13. Bhatt DL. O PIONEERs! The beginning of the end of full-dose triple therapy with warfarin? Circulation 2017;135:334–7. https://doi.org/10.1161/CIRCULATIONAHA.116.025923

14. Nieuwlaat R, Olsson SB, Lip GY et al. Guideline-adherent antithrombotic treatment is associated with improved outcomes compared with undertreatment in high-risk patients with atrial fibrillation. The Euro Heart Survey on Atrial Fibrillation. Am Heart J 2007;153:1006–12. https://doi.org/10.1016/j.ahj.2007.03.008

15. Ogilvie IM, Newton N, Welner SA, Cowell W, Lip GY. Underuse of oral anticoagulants in atrial fibrillation: a systematic review. Am J Med 2010;123:638–45.e4. https://doi.org/10.1016/j.amjmed.2009.11.025

16. Gladstone DJ, Bui E, Fang J et al. Potentially preventable strokes in high-risk patients with atrial fibrillation who are not adequately anticoagulated. Stroke 2009;40:235–40. https://doi.org/10.1161/STROKEAHA.108.516344

17. Valgimigli M, Bueno H, Byrne RA et al. 2017 ESC focused update on dual antiplatelet therapy in coronary artery disease developed in collaboration with EACTS: The Task Force for dual antiplatelet therapy in coronary artery disease of the European Society of Cardiology (ESC) and of the European Association for Cardio-Thoracic Surgery (EACTS). Eur Heart J 2017 (published online 26th August 2017). https://doi.org/10.1093/eurheartj/ehx419

18. Cannon CP, Bhatt DL, Oldgren J et al. Dual antithrombotic therapy with dabigatran after PCI in atrial fibrillation. N Engl J Med 2017;377:1513–24. https://doi.org/10.1056/NEJMoa1708454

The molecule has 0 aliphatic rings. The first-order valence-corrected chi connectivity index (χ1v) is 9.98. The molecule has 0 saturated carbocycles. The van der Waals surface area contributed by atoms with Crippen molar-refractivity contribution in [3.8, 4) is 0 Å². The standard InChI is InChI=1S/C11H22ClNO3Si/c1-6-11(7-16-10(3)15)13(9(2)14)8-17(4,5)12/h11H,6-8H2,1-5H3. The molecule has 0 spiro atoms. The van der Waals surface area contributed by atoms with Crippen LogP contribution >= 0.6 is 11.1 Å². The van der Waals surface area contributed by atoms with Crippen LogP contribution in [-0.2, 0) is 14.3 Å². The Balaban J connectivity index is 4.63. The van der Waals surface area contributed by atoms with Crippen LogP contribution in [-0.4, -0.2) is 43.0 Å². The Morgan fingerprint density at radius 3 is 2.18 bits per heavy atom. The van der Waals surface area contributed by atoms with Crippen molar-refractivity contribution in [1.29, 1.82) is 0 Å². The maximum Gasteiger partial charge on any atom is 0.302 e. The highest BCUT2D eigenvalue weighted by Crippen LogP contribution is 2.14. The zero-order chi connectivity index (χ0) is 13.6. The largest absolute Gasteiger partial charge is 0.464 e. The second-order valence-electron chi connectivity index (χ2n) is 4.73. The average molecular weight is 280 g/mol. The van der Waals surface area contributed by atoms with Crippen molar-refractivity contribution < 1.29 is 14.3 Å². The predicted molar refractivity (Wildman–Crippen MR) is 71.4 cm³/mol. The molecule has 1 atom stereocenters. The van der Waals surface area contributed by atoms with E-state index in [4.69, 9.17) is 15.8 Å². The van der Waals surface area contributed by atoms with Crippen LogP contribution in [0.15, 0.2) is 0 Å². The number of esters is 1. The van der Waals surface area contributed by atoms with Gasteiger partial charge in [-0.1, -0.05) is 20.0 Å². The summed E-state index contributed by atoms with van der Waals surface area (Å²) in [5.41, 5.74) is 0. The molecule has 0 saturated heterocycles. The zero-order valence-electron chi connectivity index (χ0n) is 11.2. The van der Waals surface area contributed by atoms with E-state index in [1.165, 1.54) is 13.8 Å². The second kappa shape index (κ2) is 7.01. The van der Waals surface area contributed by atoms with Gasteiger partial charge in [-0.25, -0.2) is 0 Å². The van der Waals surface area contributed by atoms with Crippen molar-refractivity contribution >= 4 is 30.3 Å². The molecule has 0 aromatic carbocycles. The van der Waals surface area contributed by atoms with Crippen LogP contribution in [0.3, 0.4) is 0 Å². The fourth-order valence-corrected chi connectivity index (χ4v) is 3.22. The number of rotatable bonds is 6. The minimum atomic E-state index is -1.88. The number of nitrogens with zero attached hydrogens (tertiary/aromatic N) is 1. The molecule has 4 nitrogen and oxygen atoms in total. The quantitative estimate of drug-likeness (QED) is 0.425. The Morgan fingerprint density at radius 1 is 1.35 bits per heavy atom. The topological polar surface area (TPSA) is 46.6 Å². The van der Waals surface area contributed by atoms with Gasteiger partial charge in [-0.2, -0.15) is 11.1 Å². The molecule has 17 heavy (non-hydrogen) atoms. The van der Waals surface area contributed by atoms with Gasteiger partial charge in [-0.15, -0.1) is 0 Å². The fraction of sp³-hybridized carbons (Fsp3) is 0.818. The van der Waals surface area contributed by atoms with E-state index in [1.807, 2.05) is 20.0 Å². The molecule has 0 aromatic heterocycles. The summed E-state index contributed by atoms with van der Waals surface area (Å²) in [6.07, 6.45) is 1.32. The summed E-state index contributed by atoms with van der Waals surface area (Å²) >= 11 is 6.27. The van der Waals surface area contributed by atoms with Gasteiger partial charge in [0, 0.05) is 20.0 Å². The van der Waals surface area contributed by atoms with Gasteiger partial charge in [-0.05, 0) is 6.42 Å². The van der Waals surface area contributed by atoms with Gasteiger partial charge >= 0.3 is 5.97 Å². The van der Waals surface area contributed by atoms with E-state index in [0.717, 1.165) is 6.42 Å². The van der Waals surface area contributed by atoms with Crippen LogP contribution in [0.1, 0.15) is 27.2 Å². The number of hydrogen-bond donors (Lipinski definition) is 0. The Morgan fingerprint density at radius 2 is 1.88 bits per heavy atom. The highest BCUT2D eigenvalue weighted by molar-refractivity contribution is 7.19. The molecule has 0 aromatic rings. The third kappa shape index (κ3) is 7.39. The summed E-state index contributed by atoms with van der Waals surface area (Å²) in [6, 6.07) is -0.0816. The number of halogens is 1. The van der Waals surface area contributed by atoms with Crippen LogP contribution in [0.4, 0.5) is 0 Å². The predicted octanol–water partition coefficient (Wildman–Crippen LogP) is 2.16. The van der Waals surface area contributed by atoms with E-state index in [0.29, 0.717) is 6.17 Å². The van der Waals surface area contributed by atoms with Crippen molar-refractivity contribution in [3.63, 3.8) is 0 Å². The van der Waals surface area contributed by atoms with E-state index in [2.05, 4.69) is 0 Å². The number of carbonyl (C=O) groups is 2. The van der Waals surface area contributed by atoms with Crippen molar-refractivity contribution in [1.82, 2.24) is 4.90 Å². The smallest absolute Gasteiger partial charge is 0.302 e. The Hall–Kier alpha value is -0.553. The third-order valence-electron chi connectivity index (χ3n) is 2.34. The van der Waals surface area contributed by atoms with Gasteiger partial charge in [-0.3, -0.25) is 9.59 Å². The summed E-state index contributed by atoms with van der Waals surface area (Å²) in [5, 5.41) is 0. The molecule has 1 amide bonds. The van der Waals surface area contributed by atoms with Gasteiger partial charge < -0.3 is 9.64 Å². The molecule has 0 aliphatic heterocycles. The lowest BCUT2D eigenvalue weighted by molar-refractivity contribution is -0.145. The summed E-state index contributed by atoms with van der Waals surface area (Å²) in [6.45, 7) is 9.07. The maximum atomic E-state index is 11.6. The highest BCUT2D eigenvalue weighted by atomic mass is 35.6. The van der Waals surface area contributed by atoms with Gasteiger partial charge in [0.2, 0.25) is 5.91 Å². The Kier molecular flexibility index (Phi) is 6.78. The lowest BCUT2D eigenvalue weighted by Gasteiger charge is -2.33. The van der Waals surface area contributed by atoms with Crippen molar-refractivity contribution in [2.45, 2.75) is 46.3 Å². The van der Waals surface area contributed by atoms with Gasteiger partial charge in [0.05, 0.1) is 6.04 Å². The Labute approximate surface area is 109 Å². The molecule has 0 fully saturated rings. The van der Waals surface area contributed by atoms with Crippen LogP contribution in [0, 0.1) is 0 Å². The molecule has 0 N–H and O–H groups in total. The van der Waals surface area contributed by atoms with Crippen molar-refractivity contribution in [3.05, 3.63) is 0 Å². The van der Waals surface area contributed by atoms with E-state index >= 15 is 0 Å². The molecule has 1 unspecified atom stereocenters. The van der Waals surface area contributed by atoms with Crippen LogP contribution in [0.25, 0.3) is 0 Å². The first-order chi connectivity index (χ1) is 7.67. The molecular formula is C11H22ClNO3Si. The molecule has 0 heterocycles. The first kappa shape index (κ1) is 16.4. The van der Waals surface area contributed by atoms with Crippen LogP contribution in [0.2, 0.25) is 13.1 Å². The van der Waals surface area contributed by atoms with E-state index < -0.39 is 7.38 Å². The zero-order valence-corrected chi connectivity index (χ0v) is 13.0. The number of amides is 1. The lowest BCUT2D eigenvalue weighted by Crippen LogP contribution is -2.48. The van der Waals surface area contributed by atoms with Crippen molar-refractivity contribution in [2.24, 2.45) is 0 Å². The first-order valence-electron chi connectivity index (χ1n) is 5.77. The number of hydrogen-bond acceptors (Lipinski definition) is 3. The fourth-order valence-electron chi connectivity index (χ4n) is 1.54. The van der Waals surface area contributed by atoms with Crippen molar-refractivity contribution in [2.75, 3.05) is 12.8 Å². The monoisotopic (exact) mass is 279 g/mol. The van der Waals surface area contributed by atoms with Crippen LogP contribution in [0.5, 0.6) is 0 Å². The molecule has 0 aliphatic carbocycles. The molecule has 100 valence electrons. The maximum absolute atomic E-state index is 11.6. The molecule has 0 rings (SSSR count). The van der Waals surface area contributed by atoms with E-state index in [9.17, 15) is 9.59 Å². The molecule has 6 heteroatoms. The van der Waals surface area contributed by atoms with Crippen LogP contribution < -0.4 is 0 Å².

19. A Study of Apixaban in Patients With Atrial Fibrillation, Not Caused by a Heart Valve Problem, Who Are at Risk for Thrombosis (Blood Clots) Due to Having Had a Recent Coronary Event, Such as a Heart Attack or a Procedure to Open the Vessels of the Heart (AUGUSTUS). https://clinicaltrials.gov/ct2/show/NCT02415400

20. Edoxaban Treatment Versus Vitamin K Antagonist in Patients With Atrial Fibrillation Undergoing Percutaneous Coronary Intervention (ENTRUST-AF-PCI). https://clinicaltrials.gov/ct2/show/NCT02866175

 

Notes on dosing recommendations from Xarelto® ▼ (rivaroxaban) SmPC (Summary of Product Characteristics)

For the prevention of stroke and systemic embolism in adult patients with non-valvular atrial fibrillation (AF) with one or more risk factors, the recommended dose is 20 mg once daily (15 mg once daily in patients with moderate [creatine clearance {CrCl} 30-49 ml/min] or severe [CrCl 15-29 ml/min] renal impairment). To be used with caution in severe renal impairment and use is not recommended in patients with CrCl <15 ml/min.

The above doses were studied in the pivotal ROCKET AF study in patients with non-valvular AF.

In the PIONEER AF-PCI study, participants with non-valvular AF who had undergone percutaneous coronary intervention (PCI) with stenting were randomly assigned to receive either rivaroxaban 15 mg once daily (10 mg once daily, CrCl 30-50 ml/min) plus a P2Y12 inhibitor for 12 months, or rivaroxaban 2.5 mg twice daily plus dual antiplatelet therapy (DAPT) for one, six, or 12 months, or dose-adjusted vitamin K antagonist once daily plus DAPT for one, six, or 12 months.

The Xarelto® (rivaroxaban) SmPC has been updated under ‘Special populations’ in the section on ‘Posology and method of administration’ following completion of the PIONEER AF-PCI study; the rivaroxaban 15 mg once daily regimen, but not the 2.5 mg twice daily regimen, has been included.

In summary, the SmPC update states that for patients with non-valvular AF who require oral anticoagulation and undergo PCI with stent placement, there is limited experience of a reduced dose of rivaroxaban 15 mg once daily (10 mg once daily, CrCl 30-49 ml/min) in addition to a P2Y12 inhibitor for a maximum of 12 months.

Disclaimer: Medinews Cardiology Limited advises healthcare professionals to consult up-to-date Prescribing Information and the full Summary of Product Characteristics available from the manufacturers before prescribing any product. Medinews Cardiology Limited cannot accept responsibility for any errors in prescribing which may occur.